Prague, Czech Republic, has one of the best public transit systems in all of Europe. Its size makes it easily navigable, and there is excellent infrastructure. If you move there, it does not take too long to get used to the routes.
The payment system works as an honor system. Inspectors can come out of nowhere and hit you up for your pass. They’ll often go after people who are speaking English or other languages that are obviously not Czech. Ticket prices are reasonable (a single pass is a little less than a dollar), and you get great deals if you are a student in Prague, between the ages 15-26 (under $40 for three months).
The Prague Metro gets you to many of the main points of interest around the city, such as around Old Town Square and Wenceslas Square, or to Dejvická, where you can transfer to buses that take you to the airport. It is easy to use because it is simple and only has three lines (they are planning to build more). The lines are the Red, that run North and South from Letňany to Háje; the Yellow that runs East to West from Černý most to Zličí; and the Green that runs from Depo Hostivař to Dejvická.
The Prague Metro carries about 400 million passengers a year. It is clean, fast and efficient. It is only about 30 years old. The trains run every 2-3 minutes during peak hours, and every 4-minutes off-peak. They stations are very far underground, and you have to take really steep escalators to get down there. They run from 5 AM until midnight.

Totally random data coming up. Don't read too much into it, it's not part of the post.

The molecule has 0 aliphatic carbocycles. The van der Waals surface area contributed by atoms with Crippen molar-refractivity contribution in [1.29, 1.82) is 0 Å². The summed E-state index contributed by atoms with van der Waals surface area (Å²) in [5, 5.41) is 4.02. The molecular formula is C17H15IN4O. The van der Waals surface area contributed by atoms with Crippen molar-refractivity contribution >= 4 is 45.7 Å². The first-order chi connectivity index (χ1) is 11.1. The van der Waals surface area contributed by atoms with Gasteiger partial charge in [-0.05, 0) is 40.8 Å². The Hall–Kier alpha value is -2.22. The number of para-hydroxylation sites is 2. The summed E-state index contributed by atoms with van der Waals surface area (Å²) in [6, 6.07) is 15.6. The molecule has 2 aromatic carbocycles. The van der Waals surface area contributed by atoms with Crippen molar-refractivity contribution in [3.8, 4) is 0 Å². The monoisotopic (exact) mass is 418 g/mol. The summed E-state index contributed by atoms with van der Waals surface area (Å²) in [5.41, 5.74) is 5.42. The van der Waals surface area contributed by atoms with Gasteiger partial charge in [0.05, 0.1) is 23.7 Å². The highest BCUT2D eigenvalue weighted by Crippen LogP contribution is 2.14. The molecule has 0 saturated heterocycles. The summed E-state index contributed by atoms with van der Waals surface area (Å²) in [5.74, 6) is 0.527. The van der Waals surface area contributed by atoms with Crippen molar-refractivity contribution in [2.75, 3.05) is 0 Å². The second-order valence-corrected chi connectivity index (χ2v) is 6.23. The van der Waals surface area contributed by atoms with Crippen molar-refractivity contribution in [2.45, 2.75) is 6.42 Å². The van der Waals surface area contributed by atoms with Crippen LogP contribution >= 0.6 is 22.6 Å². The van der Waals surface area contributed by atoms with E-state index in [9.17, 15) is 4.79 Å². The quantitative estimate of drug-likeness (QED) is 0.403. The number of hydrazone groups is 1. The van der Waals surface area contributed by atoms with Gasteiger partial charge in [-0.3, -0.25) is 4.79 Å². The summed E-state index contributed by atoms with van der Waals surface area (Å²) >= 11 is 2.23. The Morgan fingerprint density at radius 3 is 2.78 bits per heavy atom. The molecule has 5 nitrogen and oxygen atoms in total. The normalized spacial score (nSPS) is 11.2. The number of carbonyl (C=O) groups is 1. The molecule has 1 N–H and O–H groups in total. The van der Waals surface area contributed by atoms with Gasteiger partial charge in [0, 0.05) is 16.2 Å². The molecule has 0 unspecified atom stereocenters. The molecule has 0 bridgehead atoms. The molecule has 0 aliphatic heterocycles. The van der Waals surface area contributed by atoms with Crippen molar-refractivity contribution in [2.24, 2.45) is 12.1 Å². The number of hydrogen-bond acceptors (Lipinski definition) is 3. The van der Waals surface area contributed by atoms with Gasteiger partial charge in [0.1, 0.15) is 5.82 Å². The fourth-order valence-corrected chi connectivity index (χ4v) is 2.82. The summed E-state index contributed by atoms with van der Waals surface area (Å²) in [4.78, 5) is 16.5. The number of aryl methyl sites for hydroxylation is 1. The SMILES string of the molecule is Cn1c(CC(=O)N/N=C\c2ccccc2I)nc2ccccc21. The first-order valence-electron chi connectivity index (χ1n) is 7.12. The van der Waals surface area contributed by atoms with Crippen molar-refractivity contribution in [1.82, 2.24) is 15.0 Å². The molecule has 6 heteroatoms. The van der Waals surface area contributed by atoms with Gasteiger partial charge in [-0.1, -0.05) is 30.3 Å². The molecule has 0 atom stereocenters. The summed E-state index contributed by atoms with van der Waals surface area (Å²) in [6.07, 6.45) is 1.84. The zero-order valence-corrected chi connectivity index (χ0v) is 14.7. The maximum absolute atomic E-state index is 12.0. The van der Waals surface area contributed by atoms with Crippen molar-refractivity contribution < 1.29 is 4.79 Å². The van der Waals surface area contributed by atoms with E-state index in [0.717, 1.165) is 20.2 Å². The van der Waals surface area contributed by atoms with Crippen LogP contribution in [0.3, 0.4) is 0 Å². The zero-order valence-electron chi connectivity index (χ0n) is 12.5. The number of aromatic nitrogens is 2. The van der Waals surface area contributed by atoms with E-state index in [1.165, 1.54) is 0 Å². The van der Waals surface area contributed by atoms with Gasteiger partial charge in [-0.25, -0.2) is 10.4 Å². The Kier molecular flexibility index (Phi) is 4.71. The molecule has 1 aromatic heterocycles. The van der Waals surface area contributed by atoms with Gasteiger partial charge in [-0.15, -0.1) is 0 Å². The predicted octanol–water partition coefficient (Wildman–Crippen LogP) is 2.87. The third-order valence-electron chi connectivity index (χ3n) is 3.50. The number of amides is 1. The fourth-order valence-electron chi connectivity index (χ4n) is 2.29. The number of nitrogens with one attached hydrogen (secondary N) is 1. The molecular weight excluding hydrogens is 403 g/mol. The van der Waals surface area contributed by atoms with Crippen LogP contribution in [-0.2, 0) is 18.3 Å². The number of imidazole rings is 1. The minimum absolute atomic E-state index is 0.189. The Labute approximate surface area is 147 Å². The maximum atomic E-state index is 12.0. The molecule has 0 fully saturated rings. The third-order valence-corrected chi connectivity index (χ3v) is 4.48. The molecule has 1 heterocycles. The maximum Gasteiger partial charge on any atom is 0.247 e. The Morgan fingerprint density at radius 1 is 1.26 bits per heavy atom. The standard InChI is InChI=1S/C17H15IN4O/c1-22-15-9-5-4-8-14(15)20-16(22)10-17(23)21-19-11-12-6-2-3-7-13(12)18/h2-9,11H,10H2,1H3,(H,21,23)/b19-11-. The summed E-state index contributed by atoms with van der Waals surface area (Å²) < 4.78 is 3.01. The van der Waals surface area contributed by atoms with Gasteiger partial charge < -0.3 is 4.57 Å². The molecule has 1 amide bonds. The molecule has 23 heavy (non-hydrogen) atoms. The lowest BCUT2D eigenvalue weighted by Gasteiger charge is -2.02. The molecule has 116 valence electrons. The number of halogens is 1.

The trams (tramvaje) of Prague are great because they are 24 hours. Pay attention though, because the numbers and the routes of the night trams are different from the day ones. The day trams run every 8-10 minutes. The night trams run every forty minutes. Night trams get pretty crowded and crazy with all of the partiers that enjoy Prague’s happening nightlife. Prague’s trams reach out to almost all areas of the close-in city, with over 500 kilometers of tracks, and are used by about 300 million passengers a year. Since they are above ground, they sometimes will face some delays due to heavy traffic.
The buses are mostly meant for the outskirts of Prague that can’t be reached on trams or metros, or some awkward residential parts of the city. You can take the buses to see some of the less romantic, socialist architecture of the city. Buses are also 24 hours. Daytime buses run every 6-8 minutes during peak hours, 10-20 minutes in non-peak hours, and 15-30 minutes on the weekends. Nighttime buses only run every 30-60 minutes.